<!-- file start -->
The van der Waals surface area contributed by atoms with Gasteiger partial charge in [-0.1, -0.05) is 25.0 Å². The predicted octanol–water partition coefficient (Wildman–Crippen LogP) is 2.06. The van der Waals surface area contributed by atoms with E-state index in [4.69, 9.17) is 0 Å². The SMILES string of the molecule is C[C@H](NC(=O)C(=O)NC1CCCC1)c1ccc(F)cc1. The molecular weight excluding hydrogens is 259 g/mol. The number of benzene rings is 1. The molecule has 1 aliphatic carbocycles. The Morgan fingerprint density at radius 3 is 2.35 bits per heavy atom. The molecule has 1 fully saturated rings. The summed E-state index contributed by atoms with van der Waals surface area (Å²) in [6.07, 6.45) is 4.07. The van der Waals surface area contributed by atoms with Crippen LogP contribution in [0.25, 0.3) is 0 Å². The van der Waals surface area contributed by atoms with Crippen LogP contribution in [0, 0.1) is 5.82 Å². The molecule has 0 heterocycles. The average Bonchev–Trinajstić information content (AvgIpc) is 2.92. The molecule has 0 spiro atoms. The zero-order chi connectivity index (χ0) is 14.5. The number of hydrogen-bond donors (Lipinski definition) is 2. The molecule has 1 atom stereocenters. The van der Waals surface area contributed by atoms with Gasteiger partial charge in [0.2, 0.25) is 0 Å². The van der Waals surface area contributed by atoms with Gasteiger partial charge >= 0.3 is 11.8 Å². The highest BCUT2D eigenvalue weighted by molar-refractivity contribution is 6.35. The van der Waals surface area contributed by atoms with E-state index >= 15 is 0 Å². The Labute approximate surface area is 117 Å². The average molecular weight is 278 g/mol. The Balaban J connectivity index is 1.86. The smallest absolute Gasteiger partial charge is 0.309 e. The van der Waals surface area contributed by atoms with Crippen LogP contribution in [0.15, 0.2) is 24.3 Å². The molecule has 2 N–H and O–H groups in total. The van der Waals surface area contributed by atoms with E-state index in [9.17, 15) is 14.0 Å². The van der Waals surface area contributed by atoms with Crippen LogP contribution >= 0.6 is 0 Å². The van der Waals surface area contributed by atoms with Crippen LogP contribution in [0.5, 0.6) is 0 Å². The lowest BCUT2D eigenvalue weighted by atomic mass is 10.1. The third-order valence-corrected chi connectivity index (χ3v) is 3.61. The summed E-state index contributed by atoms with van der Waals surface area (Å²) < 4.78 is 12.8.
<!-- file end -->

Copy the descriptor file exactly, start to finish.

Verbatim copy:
The van der Waals surface area contributed by atoms with Gasteiger partial charge in [-0.1, -0.05) is 25.0 Å². The predicted octanol–water partition coefficient (Wildman–Crippen LogP) is 2.06. The van der Waals surface area contributed by atoms with E-state index in [4.69, 9.17) is 0 Å². The SMILES string of the molecule is C[C@H](NC(=O)C(=O)NC1CCCC1)c1ccc(F)cc1. The molecular weight excluding hydrogens is 259 g/mol. The number of benzene rings is 1. The molecule has 1 aliphatic carbocycles. The Morgan fingerprint density at radius 3 is 2.35 bits per heavy atom. The molecule has 1 fully saturated rings. The summed E-state index contributed by atoms with van der Waals surface area (Å²) in [6.07, 6.45) is 4.07. The van der Waals surface area contributed by atoms with Crippen LogP contribution in [0.25, 0.3) is 0 Å². The van der Waals surface area contributed by atoms with Crippen LogP contribution in [0, 0.1) is 5.82 Å². The molecule has 0 heterocycles. The average Bonchev–Trinajstić information content (AvgIpc) is 2.92. The molecule has 0 spiro atoms. The zero-order chi connectivity index (χ0) is 14.5. The number of hydrogen-bond donors (Lipinski definition) is 2. The molecule has 1 atom stereocenters. The van der Waals surface area contributed by atoms with Gasteiger partial charge in [0.2, 0.25) is 0 Å². The van der Waals surface area contributed by atoms with Gasteiger partial charge >= 0.3 is 11.8 Å². The highest BCUT2D eigenvalue weighted by molar-refractivity contribution is 6.35. The van der Waals surface area contributed by atoms with E-state index >= 15 is 0 Å². The Labute approximate surface area is 117 Å². The average molecular weight is 278 g/mol. The Balaban J connectivity index is 1.86. The smallest absolute Gasteiger partial charge is 0.309 e. The van der Waals surface area contributed by atoms with Crippen LogP contribution in [0.15, 0.2) is 24.3 Å². The molecule has 2 N–H and O–H groups in total. The van der Waals surface area contributed by atoms with E-state index in [9.17, 15) is 14.0 Å². The van der Waals surface area contributed by atoms with Crippen LogP contribution >= 0.6 is 0 Å². The van der Waals surface area contributed by atoms with Crippen LogP contribution in [0.5, 0.6) is 0 Å². The lowest BCUT2D eigenvalue weighted by atomic mass is 10.1. The third-order valence-corrected chi connectivity index (χ3v) is 3.61. The summed E-state index contributed by atoms with van der Waals surface area (Å²) < 4.78 is 12.8.